The subject involved in the Turner Turnpike shooting had two emergency contacts listed on his Texas driver license. We contacted Texas DPS the same day of the shooting to notify them. Texas troopers were able to find one of the emergency contacts who informed them the subject had no relatives in the United States; they were all in Mexico. The emergency contact told Texas troopers he would inform the family in Mexico.”Oklahoma Highway Patrol spokesperson, Sarah Stewart
“There are a lot of questions they have not answered. Why haven’t they talked to the news. If they don’t give me, as a mom, information… at least talk to the news,” said Ramirez. “Why did they not release his name at the beginning? Why did that police officer shoot at him? He did not use drugs and did not have any firearms.”
Stewart said the investigating trooper has followed up with the emergency contact who said he had been in contact with the family.
“The investigating trooper also made contact with a woman who said she was the subject’s cousin. The trooper was given a family contact number but it is an international number and he said he’s tried it several times and not been able to get in touch with anyone. The people he has been in contact with have been given basic information about the situation. We won’t be able to give any more detailed information to family until the investigation is complete,” explained Stewart.
Ramirez feels like the agency is dragging their feet with the investigation. She said she is also concerned that OHP does not allegedly have camera footage of the incident.
“Why have they not shown any of the footage?,” she asked. “What made this officer shoot my son? I will keep believing my son is innocent until they give me an explanation with video. I will believe he went to the extreme or used police brutality. At this moment, I believe the police officer failed to do his job. I feel like the police officer let him bleed out and I feel like that is inhumane if that’s really what happened.”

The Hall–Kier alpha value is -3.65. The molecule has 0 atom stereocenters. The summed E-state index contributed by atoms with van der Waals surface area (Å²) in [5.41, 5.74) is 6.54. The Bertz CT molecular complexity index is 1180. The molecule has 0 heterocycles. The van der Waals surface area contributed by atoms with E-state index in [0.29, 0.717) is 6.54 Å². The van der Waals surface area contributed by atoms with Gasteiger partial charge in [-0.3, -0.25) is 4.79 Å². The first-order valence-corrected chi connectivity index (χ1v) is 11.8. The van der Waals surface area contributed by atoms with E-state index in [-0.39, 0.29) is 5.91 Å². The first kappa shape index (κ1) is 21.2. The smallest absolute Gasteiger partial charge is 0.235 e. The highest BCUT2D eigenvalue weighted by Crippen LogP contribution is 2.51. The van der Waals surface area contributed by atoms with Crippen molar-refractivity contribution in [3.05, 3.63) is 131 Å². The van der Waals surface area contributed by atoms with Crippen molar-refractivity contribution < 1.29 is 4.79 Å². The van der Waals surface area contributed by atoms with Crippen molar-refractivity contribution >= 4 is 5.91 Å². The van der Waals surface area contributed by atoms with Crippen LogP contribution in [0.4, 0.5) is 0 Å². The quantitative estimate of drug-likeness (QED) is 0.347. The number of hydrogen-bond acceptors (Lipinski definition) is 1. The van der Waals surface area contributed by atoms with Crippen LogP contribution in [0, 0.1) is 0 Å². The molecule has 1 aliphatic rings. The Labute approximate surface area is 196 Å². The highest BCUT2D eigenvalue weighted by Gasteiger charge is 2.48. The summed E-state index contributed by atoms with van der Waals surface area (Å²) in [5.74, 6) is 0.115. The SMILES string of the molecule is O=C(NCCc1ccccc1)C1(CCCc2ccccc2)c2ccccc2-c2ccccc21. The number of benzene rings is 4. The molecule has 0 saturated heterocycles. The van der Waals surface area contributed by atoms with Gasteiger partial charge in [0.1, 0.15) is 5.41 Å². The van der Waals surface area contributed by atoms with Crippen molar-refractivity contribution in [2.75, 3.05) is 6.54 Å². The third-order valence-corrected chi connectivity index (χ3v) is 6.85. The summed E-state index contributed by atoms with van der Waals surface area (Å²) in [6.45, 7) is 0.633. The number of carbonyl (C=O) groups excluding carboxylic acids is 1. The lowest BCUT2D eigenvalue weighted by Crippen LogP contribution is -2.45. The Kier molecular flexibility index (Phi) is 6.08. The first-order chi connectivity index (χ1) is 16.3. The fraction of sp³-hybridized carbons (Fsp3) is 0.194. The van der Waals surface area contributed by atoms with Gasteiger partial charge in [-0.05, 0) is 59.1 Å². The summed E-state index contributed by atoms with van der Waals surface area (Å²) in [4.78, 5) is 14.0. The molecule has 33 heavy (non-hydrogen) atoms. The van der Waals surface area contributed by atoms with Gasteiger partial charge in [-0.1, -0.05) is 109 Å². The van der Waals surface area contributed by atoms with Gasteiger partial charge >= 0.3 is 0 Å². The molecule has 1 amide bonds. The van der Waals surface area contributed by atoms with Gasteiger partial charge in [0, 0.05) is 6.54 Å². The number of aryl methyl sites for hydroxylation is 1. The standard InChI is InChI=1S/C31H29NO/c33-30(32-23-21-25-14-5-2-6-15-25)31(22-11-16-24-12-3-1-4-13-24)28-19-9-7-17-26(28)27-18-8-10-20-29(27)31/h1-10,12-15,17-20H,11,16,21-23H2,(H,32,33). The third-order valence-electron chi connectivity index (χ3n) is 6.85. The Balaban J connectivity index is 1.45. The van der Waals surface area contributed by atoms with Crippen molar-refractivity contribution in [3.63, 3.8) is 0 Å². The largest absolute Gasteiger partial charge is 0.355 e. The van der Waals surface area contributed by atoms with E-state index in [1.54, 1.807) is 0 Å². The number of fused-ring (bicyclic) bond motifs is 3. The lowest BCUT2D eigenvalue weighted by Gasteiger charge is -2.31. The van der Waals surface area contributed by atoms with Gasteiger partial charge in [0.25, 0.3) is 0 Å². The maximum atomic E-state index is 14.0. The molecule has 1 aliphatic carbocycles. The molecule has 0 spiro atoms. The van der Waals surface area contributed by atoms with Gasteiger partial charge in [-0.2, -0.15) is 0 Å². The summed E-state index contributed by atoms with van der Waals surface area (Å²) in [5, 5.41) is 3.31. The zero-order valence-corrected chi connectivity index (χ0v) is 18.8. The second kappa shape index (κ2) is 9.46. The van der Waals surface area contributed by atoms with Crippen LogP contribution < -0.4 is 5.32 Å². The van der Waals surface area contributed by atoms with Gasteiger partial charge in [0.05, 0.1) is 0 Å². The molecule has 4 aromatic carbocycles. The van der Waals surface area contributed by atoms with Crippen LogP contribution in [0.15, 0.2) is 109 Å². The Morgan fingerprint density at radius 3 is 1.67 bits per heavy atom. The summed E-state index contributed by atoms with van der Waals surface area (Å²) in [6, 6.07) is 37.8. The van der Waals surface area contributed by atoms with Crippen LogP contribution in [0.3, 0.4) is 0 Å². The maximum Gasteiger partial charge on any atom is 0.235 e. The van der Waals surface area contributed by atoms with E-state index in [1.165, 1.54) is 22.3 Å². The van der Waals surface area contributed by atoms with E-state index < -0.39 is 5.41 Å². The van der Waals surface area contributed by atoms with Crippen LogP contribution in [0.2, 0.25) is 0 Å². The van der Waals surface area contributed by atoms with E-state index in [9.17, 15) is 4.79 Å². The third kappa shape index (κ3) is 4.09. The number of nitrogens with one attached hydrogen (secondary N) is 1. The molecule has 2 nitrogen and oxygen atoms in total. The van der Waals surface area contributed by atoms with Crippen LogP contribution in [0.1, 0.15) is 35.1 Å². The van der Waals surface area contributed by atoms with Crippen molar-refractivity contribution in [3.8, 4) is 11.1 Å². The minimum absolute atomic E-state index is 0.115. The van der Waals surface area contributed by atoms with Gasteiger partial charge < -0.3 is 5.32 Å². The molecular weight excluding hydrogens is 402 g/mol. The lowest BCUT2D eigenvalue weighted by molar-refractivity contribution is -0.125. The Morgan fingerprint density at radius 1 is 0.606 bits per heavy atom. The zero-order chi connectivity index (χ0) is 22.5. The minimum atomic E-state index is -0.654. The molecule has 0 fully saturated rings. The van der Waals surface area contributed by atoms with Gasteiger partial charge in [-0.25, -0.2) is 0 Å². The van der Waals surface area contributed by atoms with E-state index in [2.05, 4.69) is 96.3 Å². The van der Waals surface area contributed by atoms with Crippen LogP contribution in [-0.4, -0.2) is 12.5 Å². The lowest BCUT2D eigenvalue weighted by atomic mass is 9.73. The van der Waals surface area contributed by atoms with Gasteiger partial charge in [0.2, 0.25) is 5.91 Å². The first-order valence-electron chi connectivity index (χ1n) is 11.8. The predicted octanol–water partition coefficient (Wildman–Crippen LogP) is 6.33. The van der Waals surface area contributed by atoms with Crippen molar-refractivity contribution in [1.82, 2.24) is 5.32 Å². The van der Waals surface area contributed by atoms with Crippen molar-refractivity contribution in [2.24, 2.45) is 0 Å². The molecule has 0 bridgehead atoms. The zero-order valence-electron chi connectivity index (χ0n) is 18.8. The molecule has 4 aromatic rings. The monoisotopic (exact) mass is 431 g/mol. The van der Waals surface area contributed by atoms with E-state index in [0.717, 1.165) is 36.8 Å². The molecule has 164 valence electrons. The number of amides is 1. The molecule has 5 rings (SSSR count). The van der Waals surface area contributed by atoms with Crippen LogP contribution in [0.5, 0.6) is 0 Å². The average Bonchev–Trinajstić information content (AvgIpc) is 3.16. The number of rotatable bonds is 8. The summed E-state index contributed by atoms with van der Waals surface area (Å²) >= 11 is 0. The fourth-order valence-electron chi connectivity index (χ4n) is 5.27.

While Ramirez waits on answers, she said she will remember Faudoa for who he was.
She said he moved from Mexico to the United States when he was 17.
“He started his first job at Family Dollar as a cashier. He had to get a job because he didn’t have any money to eat or pay for transportation,” said Ramirez.
She added her son constantly worked for a better life from working at a tire shop to purchasing tow trucks to help people who were stuck.
“He finally got a job in construction, and he did pretty well. That’s where he got enough money to buy himself a car. He told me, ‘Mom I want to buy a trailer.’ I said, ‘You’re crazy. You don’t know how to drive a trailer. But he also told me, ‘I also didn’t know how to drive a tow truck and learned,'” she said.
Ramirez told KFOR she never liked Faudoa driving semi-trucks because she thought it was dangerous and she always worried about him.
“When he bought his trailer, he started to do a lot better with his jobs. We were always in communication when he was doing long trips. We would talk until 6 p.m. because he slept all day and drove in the night,” said Ramirez.
Ramirez said her son’s life was cut too short and now she wants anyone who witnessed the shooting to come forward.
News 4 asked OHP for updates on the investigation, but OHP Lieutenant Brack Miller said there are no new updates.